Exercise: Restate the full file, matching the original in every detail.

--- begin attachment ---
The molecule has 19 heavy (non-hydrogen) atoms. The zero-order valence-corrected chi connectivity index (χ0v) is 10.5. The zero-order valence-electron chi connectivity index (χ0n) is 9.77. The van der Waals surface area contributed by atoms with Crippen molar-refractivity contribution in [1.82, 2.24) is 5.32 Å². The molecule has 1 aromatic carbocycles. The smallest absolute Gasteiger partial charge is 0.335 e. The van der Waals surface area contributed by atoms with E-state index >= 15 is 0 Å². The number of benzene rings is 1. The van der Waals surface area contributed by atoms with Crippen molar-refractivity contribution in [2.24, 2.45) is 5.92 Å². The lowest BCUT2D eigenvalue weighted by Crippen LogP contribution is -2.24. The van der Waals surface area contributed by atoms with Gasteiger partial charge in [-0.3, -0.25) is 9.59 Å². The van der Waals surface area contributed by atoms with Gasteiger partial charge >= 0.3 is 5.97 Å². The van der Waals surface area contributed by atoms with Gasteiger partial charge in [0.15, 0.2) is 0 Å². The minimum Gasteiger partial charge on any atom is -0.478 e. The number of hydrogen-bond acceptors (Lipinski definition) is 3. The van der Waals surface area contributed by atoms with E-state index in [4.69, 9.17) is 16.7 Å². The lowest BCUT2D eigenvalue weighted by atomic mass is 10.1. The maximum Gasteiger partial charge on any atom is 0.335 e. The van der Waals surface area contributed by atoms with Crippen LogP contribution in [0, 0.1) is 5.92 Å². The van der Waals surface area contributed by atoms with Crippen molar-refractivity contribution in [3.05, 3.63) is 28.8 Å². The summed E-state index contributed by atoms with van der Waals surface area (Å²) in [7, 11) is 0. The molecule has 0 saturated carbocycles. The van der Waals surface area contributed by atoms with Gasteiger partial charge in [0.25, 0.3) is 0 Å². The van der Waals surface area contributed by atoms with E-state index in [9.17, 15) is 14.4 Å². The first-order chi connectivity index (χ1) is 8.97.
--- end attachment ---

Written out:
The molecule has 19 heavy (non-hydrogen) atoms. The zero-order valence-corrected chi connectivity index (χ0v) is 10.5. The zero-order valence-electron chi connectivity index (χ0n) is 9.77. The van der Waals surface area contributed by atoms with Crippen molar-refractivity contribution in [1.82, 2.24) is 5.32 Å². The molecule has 1 aromatic carbocycles. The smallest absolute Gasteiger partial charge is 0.335 e. The van der Waals surface area contributed by atoms with E-state index >= 15 is 0 Å². The number of benzene rings is 1. The van der Waals surface area contributed by atoms with Crippen molar-refractivity contribution in [2.24, 2.45) is 5.92 Å². The lowest BCUT2D eigenvalue weighted by Crippen LogP contribution is -2.24. The van der Waals surface area contributed by atoms with Gasteiger partial charge in [-0.3, -0.25) is 9.59 Å². The van der Waals surface area contributed by atoms with Gasteiger partial charge >= 0.3 is 5.97 Å². The van der Waals surface area contributed by atoms with Gasteiger partial charge in [0.15, 0.2) is 0 Å². The minimum Gasteiger partial charge on any atom is -0.478 e. The number of hydrogen-bond acceptors (Lipinski definition) is 3. The van der Waals surface area contributed by atoms with E-state index in [4.69, 9.17) is 16.7 Å². The lowest BCUT2D eigenvalue weighted by atomic mass is 10.1. The maximum Gasteiger partial charge on any atom is 0.335 e. The van der Waals surface area contributed by atoms with Crippen LogP contribution in [0, 0.1) is 5.92 Å². The van der Waals surface area contributed by atoms with Crippen molar-refractivity contribution in [3.05, 3.63) is 28.8 Å². The summed E-state index contributed by atoms with van der Waals surface area (Å²) in [7, 11) is 0. The molecule has 0 saturated carbocycles. The van der Waals surface area contributed by atoms with Gasteiger partial charge in [0.25, 0.3) is 0 Å². The van der Waals surface area contributed by atoms with E-state index in [9.17, 15) is 14.4 Å². The first-order chi connectivity index (χ1) is 8.97.